Work Sharp 2000 Questions

I've been turning for a few years now and still have not gotten around
to getting a decent sharpening system setup. So I've started looking
around and came across the Work Sharp WS2000 (smaller unit).
Work Sharp Site:
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I like the idea of being able to see the tool as I sharpen it, ergo my interest in this Work Sharp. I have looked at the Jool Tool, but I feel it is limited in it's abilities, not to mention way more costly
Does anyone use a Work Sharp? If so, do you like it? Would you
recommend it? While I'm mainly looking to sharpen turning tools, I
hope to add more to my skills later on when I attempt furniture, so
I'd prefer to have something that can grow with me a bit.
Thanks,
`Casper
Reply to
Casper
My wife bought me the WS3000 as a present this past Christmas. Although it can be used for other profiled tools, it excels at sharpening flat chisels and plane blades up to 3" wide. For sharpening gouges I still prefer my wolverine type jig. I do use the WS3000 for skews, bedans and other straight edged tools.
Reply to
Nova
Hello Casper,
In early March of 2007, I received an e-mail from Jack Rubinger concerning a new sharpening system that was being introduced by Professional Tool Manufacturing, best known for the Drill Doctor drill bit sharpener and the Darex industrial sharpener. This new system, ?The Work Sharp Wood Tool Sharpener? was claimed to be good for sharpening a broad array of woodworking tools including chisels, plane irons, spoke shaves, carving tools and lathe tools.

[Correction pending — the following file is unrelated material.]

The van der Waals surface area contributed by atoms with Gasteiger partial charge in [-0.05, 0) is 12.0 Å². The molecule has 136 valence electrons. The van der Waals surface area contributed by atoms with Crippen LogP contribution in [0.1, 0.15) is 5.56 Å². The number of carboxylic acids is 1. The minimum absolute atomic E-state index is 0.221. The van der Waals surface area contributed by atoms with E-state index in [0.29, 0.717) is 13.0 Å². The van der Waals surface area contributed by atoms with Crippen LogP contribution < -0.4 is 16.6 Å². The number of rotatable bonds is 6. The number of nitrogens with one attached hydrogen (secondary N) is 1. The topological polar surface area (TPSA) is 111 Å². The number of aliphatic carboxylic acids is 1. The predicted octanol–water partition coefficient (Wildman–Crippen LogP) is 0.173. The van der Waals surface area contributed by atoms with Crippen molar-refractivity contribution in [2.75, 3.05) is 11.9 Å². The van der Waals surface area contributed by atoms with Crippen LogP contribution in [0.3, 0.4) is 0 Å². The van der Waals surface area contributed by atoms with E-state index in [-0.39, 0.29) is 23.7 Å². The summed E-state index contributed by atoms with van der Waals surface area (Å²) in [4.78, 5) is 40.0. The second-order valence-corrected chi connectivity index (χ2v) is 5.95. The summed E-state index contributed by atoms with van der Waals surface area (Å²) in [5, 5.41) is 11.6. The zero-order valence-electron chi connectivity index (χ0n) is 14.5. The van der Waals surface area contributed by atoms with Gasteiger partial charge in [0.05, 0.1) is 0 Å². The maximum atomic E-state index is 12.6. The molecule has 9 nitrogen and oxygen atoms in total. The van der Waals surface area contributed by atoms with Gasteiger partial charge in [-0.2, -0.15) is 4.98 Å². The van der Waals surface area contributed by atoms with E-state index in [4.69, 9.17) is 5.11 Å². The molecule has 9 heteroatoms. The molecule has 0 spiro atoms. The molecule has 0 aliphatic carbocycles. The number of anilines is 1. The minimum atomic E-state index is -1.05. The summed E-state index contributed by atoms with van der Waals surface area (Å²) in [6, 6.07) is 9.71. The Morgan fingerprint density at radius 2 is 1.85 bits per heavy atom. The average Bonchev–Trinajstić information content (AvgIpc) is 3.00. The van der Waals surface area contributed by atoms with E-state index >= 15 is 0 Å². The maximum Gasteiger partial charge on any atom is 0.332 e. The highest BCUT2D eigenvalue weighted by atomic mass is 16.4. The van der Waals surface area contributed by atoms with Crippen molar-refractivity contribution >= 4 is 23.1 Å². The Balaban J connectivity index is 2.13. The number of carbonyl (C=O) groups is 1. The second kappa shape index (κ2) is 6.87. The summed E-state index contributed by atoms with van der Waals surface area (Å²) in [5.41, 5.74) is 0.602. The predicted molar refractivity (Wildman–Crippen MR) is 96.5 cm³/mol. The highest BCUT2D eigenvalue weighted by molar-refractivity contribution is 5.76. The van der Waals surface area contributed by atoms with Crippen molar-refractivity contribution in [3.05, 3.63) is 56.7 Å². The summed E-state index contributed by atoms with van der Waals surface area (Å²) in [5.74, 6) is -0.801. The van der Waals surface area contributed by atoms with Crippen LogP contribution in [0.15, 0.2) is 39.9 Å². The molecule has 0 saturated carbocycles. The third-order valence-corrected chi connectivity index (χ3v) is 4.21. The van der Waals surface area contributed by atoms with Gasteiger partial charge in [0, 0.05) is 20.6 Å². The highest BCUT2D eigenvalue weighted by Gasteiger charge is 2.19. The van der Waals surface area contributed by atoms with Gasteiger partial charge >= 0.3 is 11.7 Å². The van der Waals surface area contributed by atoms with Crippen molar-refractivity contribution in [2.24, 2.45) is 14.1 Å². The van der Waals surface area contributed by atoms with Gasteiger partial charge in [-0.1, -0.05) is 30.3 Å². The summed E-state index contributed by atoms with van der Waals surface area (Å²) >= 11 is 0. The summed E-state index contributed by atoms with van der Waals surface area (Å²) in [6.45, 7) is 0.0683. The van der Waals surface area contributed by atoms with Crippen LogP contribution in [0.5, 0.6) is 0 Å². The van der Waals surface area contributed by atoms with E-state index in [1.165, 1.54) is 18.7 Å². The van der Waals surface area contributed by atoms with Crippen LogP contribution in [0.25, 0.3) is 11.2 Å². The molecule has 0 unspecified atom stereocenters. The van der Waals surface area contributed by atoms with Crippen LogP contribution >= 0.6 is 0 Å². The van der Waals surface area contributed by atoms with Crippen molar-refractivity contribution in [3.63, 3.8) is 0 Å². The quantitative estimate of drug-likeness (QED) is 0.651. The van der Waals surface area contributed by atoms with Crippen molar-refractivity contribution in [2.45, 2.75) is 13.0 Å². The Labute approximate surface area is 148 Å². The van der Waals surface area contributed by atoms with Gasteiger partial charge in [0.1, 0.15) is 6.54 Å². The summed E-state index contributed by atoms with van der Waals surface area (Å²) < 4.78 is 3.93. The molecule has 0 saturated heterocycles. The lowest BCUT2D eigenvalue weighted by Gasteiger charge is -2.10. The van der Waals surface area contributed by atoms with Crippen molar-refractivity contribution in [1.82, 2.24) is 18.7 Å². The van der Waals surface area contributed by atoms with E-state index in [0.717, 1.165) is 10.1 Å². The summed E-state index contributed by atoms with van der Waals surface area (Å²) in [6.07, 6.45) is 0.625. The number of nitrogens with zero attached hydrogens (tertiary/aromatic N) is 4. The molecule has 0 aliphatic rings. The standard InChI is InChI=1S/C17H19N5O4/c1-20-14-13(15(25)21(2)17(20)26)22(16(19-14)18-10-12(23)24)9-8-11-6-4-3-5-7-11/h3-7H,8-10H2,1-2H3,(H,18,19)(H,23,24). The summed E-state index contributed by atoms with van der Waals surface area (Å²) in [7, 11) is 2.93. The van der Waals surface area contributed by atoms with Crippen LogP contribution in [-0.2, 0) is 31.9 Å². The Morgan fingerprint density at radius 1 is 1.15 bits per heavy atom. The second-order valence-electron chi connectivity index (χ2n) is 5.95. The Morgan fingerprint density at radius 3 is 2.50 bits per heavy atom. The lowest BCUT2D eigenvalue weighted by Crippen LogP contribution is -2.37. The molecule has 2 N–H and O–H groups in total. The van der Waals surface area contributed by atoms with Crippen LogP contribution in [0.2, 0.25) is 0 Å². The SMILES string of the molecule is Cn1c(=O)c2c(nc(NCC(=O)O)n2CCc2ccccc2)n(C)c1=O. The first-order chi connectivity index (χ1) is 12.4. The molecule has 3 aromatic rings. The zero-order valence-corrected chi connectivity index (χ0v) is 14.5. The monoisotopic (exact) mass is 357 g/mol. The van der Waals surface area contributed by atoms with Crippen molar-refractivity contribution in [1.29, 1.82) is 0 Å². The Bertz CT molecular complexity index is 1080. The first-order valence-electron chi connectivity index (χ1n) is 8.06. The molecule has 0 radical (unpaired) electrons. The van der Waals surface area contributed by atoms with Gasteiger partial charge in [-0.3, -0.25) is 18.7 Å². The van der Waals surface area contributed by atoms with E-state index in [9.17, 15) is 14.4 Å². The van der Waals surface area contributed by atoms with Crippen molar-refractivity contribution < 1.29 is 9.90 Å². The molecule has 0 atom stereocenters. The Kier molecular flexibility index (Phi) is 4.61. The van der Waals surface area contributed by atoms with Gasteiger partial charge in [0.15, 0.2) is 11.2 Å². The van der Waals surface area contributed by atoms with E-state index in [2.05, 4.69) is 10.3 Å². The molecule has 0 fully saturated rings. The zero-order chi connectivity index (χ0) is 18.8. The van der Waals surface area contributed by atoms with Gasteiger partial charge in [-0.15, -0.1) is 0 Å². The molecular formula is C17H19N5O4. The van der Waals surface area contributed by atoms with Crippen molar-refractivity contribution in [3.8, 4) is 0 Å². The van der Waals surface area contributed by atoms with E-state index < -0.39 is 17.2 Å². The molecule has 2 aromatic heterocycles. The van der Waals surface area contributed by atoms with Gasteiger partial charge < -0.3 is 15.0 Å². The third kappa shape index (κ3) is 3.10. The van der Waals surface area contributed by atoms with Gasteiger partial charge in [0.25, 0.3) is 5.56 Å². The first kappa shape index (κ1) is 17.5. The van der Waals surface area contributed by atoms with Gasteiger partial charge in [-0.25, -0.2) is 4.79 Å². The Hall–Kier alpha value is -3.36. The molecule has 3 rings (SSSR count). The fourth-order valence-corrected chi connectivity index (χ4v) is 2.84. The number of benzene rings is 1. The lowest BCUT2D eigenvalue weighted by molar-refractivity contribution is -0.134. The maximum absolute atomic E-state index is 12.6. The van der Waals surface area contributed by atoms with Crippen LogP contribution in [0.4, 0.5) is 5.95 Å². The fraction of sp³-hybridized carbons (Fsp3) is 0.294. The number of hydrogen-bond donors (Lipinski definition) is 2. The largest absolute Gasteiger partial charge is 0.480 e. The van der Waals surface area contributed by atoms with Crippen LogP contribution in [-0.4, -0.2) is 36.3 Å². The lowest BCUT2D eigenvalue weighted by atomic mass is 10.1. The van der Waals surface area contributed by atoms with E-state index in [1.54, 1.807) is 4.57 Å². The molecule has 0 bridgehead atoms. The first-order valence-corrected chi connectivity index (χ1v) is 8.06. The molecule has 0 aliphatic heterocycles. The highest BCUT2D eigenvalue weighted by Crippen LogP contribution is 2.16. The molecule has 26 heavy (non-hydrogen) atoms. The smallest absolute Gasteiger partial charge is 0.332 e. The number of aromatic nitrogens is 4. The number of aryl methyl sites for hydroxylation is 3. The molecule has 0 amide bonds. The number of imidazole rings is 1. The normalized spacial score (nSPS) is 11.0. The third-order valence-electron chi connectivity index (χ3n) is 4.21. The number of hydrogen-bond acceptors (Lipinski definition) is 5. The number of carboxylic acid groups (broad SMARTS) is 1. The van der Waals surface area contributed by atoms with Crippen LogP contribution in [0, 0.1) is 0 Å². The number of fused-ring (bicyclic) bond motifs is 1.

Jack asked if I was interested in publishing an announcement on this new sharpener. I read over his description and looked at the video on their web site before responding. My comment was that it looks like an excellent system for sharpening carpenter?s chisels, but I did not think that it would be suitable for sharpening the majority of woodturning tools. He assured me that a number of woodturners were using the new sharpener and found it useful.
I finally agreed to review the new system and received a package a few days later with a Work Sharp and its many accessories. I gave it a good check out and published my report in the July 2007 issue of More Woodturning magazine. My final conclusions follow:
For someone sharpening their turning tools free hand, the Work Sharp will handle most turning tools once the user becomes familiar with how it works and modifies their method of sharpening to fit the machine. For the person who does a lot of cabinet work and a little bit of woodturning, especially spindle work, the Work Sharp should be a welcome addition in their shop. It is easy to use and provides a flat grinding surface, that is always flat.
I have found it useful to take with me when I'm demonstrating away from home over a weekend. It is small and compact and serves the purpose.
What I would recommend for a turner wishing to sharpen their turning tools in their shop is a Woodcraft Slow Speed Grinder (cost under $100) and a Wolverine Grinding jig set up to place on it. This will provide all of the capability you will need to sharpen all woodturning tools. The grinder also comes with white wheels, which is desireable for turning tools.
Fred Holder
Reply to
woodturner

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